Meet Me on the Beach
When pillar-of-the-community Harry Stewart dies of a sudden heart attack, the whole village is devastated – except for his wife Karen, the only one who really knew the abusive alcoholic Harry had become.
Suddenly freed from this oppressive marriage, Karen is nonetheless wracked with guilt about the circumstances of her husband’s death. She sees the presence of her spoiled stepdaughter, Sophie, as a suitable purgatory. Her only comfort in her grief and isolation is William, the sympathetic local vicar.
“Karen never deliberately put herself in these compromising situations… But she gets sucked in, time and again to conflict. It can happen to anyone. It’s how you deal with it that counts”
As Karen shares her secret, William’s listening ear soon becomes a shoulder to cry on, and before long Karen realizes she is falling in love. But William has a wife and teenaged daughter, not to mention a parish to watch over – and be watched by.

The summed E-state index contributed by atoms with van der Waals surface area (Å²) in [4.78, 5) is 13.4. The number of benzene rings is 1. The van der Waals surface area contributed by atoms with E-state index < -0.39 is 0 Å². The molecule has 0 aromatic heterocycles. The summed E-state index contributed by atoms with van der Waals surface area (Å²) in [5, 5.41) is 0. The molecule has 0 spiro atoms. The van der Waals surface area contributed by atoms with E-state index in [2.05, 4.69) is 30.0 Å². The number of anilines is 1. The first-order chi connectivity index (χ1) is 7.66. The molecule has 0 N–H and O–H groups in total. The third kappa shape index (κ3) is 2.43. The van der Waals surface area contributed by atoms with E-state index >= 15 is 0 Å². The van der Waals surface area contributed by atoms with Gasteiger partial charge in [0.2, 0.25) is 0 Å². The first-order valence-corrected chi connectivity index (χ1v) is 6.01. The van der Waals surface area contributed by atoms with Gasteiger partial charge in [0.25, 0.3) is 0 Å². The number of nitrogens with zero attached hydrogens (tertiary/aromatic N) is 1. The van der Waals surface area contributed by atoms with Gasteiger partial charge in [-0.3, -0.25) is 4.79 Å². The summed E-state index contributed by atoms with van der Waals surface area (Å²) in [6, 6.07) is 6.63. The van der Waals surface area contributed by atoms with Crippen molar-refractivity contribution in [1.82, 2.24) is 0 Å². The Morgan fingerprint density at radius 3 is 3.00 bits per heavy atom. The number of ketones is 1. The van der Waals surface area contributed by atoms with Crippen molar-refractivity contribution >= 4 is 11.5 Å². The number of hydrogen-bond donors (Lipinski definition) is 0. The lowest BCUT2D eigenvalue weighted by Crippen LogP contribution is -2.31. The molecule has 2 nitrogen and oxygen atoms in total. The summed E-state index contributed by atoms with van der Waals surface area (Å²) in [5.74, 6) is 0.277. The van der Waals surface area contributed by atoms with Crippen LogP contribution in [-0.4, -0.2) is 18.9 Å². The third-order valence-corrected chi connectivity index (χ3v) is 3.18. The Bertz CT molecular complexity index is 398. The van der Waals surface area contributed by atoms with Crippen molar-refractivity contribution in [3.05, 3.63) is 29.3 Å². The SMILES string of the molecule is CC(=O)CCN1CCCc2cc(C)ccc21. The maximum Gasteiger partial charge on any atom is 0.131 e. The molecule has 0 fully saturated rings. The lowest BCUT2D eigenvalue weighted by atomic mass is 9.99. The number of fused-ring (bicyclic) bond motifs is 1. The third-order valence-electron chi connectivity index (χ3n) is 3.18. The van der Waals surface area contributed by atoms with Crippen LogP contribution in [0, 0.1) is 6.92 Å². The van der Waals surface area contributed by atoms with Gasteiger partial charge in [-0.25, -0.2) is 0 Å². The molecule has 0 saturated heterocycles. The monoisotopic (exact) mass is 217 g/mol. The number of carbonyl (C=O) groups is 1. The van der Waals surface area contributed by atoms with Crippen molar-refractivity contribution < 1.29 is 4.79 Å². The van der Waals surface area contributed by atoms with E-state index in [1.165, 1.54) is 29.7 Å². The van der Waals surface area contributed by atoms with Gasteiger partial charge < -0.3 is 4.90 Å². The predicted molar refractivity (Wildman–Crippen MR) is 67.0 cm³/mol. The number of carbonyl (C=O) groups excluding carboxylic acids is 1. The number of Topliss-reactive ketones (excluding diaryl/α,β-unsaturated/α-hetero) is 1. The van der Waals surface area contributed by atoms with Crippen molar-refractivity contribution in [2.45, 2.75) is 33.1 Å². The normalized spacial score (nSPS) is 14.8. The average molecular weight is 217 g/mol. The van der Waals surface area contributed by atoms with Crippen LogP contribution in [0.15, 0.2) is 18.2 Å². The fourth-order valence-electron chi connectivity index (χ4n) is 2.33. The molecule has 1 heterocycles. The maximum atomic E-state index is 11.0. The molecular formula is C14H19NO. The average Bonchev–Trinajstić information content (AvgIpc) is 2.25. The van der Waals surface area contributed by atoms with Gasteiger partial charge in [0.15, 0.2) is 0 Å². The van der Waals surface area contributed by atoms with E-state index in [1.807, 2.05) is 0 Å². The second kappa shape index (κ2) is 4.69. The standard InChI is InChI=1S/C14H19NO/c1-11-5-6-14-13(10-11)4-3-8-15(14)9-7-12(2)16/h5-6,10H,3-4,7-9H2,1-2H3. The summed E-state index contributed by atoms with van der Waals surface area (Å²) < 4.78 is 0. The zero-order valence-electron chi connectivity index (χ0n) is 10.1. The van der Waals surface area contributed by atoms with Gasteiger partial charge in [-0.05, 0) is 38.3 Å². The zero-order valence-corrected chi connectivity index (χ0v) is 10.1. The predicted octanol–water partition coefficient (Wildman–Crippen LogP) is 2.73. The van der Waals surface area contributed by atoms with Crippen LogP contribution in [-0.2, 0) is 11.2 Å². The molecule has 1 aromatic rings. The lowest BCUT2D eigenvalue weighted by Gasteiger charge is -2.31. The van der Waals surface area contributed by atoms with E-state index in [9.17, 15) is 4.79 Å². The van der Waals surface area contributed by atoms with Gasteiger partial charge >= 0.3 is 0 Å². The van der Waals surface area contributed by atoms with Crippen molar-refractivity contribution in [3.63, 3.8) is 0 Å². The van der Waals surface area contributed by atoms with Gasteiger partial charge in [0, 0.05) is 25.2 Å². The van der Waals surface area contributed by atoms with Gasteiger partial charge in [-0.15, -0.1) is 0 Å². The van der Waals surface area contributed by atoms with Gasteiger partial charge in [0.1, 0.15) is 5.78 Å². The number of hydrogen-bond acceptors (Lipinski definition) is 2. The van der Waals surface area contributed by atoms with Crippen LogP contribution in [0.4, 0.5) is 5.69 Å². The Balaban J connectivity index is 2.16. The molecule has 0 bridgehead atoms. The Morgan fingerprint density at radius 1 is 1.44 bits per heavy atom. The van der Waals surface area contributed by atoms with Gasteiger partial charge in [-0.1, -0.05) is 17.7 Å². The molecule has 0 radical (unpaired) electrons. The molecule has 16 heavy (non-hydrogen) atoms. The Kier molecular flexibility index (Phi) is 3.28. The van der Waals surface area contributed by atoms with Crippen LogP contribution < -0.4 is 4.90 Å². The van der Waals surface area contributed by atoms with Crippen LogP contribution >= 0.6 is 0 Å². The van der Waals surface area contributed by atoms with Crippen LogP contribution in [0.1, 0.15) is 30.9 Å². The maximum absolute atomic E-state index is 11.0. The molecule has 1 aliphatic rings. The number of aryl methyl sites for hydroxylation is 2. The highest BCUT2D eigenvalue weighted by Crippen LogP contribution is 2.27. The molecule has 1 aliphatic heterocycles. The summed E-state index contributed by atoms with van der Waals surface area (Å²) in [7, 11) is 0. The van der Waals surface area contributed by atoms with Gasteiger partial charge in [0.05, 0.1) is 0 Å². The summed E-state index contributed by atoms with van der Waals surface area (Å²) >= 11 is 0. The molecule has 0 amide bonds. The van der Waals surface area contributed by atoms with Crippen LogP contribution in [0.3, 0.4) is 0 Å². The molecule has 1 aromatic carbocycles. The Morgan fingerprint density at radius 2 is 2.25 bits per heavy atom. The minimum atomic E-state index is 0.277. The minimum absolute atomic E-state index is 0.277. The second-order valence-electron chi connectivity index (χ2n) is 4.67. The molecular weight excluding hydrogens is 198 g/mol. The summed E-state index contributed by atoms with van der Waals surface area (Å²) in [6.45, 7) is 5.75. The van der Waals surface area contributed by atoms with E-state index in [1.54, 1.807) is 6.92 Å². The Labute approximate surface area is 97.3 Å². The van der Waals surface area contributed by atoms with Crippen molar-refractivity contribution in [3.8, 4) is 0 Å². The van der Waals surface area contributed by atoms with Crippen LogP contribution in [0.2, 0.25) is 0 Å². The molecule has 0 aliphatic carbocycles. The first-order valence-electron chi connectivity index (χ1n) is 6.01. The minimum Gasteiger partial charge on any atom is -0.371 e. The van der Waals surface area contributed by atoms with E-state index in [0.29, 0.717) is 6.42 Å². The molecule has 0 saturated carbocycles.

As the pressure becomes too much to bear, Karen flees to the seaside and to Mike Best’s beach café. But when William suddenly turns up again in her life, can they persuade each other to take one final leap of faith together?
Karen is the victim of four tricky relationship choices:
- She marries her much older boss – which makes for a potentially unequal relationship from the start.
- She keeps quiet when her much-esteemed husband takes to the bottle and becomes abusive – so, she doesn’t get the support she badly needs.
- She has inherited a hostile, yet vulnerable stepdaughter, with whom she has to negotiate a fragile peace.
- She falls in love with a married vicar – the ultimate taboo.
‘Karen never deliberately put herself in these compromising situations,’ Hilary says. ‘She’s a quiet, decent person, who wants to do the right thing. But she gets sucked in, time and again to conflict. It can happen to anyone. It’s how you deal with it that counts, and Karen finally steps up to the plate and takes a long, hard look at herself and her life… and finds a sort of peace.’